I’ll use Canon cameras as an example here, because that’s what I’ve got. If you look at the back of your Canon DSLR camera, you’ll likely see a few buttons. One of those buttons probably has a Q written on it. If you press that button while in Live View, you’ll see the menu that was on the LCD screen come alive. It’ll become editable. There’s a scale on the screen that runs from -3 to 0 to +3. That’s the exposure compensation scale. While that’s highlighted, use the arrow keys on the back of your camera or the dial up on top to change from zero exposure compensation to something more or something less. Doing this will result in brighter photos or darker photos. There you have it in a nutshell; exposure compensation.
When I usually think about this feature while pondering photography, I always come back to the generic use of it. You’re taking photos and feel that your resulting images are either took dark or too bright. While I’ve encountered those types of situations a fair share, what I actually encounter much more often is a scene that’s too dark because of something that’s bright in it. Just the other day, I was attempting to capture landscape images and all of my shots were coming out really dark. And land was nearly black while the sky was blown out with brightness. This can be especially prevalent at dusk, when there isn’t enough light on the land to counter the brightness above.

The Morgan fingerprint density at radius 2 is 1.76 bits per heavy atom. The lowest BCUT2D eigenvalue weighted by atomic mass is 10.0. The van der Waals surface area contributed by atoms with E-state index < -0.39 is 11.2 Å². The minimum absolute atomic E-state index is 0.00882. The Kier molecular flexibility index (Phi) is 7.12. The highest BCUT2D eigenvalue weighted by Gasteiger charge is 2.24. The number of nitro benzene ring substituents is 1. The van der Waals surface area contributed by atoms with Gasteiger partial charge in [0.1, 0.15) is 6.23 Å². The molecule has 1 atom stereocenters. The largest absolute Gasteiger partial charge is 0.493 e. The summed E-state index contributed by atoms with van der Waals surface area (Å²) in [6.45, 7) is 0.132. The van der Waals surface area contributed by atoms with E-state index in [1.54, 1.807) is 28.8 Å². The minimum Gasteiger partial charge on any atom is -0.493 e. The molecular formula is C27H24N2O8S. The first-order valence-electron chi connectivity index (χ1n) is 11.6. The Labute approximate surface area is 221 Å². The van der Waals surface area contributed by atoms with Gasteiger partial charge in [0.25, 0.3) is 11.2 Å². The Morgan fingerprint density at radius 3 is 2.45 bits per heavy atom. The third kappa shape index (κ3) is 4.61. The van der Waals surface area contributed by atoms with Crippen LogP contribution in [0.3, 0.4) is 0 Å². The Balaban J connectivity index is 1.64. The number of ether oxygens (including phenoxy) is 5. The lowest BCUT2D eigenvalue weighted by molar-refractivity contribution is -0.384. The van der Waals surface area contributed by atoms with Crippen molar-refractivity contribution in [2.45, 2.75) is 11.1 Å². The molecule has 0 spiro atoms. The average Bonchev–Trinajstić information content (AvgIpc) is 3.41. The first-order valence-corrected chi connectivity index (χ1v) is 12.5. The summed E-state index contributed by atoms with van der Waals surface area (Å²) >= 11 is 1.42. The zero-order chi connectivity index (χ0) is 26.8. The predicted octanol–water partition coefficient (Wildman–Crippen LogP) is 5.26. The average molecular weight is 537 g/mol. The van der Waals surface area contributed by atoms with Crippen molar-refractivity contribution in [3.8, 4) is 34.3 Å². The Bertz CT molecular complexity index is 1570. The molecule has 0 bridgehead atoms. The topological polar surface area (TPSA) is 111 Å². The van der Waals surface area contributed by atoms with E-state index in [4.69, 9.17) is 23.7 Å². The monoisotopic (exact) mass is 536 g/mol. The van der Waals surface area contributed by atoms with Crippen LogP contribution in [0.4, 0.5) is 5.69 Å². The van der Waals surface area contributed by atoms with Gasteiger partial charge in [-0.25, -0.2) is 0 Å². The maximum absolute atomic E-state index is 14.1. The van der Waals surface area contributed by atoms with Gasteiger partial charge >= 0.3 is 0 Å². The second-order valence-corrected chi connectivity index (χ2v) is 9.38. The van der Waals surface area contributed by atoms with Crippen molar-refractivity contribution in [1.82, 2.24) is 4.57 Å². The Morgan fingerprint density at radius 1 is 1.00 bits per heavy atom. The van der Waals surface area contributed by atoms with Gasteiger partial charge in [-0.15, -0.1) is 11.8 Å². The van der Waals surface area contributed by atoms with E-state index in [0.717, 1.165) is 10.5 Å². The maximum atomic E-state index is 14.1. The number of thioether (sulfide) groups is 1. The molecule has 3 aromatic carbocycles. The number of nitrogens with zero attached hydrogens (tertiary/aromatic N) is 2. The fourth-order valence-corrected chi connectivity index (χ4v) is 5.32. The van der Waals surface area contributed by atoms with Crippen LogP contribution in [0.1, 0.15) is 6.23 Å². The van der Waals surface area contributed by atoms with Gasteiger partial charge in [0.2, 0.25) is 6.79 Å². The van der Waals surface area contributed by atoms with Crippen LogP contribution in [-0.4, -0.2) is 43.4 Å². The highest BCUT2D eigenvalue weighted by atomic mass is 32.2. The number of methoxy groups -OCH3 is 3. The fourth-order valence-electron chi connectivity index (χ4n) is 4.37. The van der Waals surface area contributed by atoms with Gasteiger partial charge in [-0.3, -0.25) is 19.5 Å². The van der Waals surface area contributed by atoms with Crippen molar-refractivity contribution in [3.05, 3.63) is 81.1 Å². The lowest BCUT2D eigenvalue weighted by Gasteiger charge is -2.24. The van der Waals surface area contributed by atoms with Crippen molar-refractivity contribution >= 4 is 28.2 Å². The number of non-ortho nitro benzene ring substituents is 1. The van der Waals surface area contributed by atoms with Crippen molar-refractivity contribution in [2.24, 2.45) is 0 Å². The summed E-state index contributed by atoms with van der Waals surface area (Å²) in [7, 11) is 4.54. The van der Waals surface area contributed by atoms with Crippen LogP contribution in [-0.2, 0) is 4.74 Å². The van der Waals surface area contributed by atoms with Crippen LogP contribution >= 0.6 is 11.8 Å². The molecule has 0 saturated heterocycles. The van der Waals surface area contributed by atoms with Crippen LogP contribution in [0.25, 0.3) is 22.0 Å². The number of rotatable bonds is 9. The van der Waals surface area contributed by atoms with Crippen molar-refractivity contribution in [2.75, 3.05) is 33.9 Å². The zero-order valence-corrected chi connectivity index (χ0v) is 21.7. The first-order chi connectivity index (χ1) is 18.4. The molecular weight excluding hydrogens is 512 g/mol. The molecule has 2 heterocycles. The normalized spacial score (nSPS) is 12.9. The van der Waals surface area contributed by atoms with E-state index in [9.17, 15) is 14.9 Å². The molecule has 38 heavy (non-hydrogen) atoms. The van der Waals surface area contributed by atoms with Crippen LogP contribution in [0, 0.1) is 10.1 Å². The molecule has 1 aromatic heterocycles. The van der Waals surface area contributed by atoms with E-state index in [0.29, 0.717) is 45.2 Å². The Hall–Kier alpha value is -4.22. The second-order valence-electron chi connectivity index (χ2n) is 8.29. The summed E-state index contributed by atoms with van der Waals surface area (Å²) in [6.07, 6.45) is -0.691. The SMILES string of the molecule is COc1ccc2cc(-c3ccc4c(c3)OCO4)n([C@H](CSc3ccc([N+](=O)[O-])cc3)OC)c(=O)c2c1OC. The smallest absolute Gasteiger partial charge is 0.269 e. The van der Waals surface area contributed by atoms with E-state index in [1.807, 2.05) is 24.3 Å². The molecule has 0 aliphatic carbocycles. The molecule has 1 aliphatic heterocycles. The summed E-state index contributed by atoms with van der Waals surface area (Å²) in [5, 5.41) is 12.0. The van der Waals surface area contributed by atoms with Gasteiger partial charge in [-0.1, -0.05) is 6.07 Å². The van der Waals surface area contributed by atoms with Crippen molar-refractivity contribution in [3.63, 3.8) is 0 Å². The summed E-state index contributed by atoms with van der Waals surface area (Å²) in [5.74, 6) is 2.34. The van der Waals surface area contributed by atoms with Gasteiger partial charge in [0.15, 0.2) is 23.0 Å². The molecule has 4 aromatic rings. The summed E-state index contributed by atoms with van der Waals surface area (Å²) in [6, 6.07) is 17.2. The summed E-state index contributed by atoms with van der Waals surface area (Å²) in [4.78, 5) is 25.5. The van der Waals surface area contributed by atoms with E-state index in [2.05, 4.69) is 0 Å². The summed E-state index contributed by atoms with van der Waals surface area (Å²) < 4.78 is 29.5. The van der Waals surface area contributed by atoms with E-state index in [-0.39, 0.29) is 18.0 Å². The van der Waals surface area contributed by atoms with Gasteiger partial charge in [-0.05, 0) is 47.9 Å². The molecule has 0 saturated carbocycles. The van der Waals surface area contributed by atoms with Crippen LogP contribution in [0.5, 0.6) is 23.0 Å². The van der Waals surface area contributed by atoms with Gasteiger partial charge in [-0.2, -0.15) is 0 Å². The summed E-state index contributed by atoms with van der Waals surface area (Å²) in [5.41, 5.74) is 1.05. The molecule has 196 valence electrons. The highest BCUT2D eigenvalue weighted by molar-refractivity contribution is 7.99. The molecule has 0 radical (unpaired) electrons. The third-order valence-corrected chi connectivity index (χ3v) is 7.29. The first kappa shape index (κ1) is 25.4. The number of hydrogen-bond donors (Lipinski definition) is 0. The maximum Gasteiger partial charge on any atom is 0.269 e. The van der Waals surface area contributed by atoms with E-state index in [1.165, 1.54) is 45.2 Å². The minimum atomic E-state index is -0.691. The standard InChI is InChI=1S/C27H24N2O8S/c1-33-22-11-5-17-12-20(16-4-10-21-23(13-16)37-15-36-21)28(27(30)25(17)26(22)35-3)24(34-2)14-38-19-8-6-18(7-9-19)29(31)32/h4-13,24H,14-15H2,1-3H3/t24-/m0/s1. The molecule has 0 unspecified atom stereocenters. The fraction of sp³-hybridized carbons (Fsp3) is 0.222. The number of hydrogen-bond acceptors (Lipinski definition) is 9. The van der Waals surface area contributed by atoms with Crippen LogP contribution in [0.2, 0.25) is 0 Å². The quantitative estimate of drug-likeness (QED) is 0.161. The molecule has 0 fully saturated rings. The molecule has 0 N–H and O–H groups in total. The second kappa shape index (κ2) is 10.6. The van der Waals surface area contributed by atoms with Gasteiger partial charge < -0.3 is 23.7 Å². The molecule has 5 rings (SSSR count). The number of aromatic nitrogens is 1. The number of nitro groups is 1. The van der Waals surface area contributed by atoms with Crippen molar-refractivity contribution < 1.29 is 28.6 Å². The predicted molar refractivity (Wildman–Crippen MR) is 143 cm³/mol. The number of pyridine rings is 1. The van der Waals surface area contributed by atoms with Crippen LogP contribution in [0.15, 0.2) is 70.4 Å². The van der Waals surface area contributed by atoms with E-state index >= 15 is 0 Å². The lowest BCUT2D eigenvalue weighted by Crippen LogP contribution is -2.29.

So yes, if your overall scene is too dark, increase your exposure compensation up a notch and if it’s too light, decrease it a notch. Just be sure to keep your eye on your shutter speed because it can slow down quite a bit, causing camera shake and blur. If you notice that you’re in a situation like the one I just described, with the very dark land and very bright sky, the trick is to increase your exposure compensation by at least a value of 1 (one). You may have to go up even more. You’ll need to counter the sky and even though that will appear especially blown out, you’ll likely be able to correct it in post-processing. What’s an even better solution is bracketing. If you capture the first photo with a value of -1 and then the second with a value of 0 and then the third photo with a value of +1, you can combine these images in post-processing to give you either an HDR image or you can use masks to remove any areas you don’t like, leaving you with a fully well exposed photograph.
Do you have any suggestions for when to use your camera’s exposure compensation feature? What do you like about using it and what don’t you like? I firmly believe that it oftentimes takes more than one shot (using a tripod) and then a combination of the multiple photos to get the one you want. The dynamic ranges on our cameras simply can’t capture all the light correctly that’s in the atmosphere.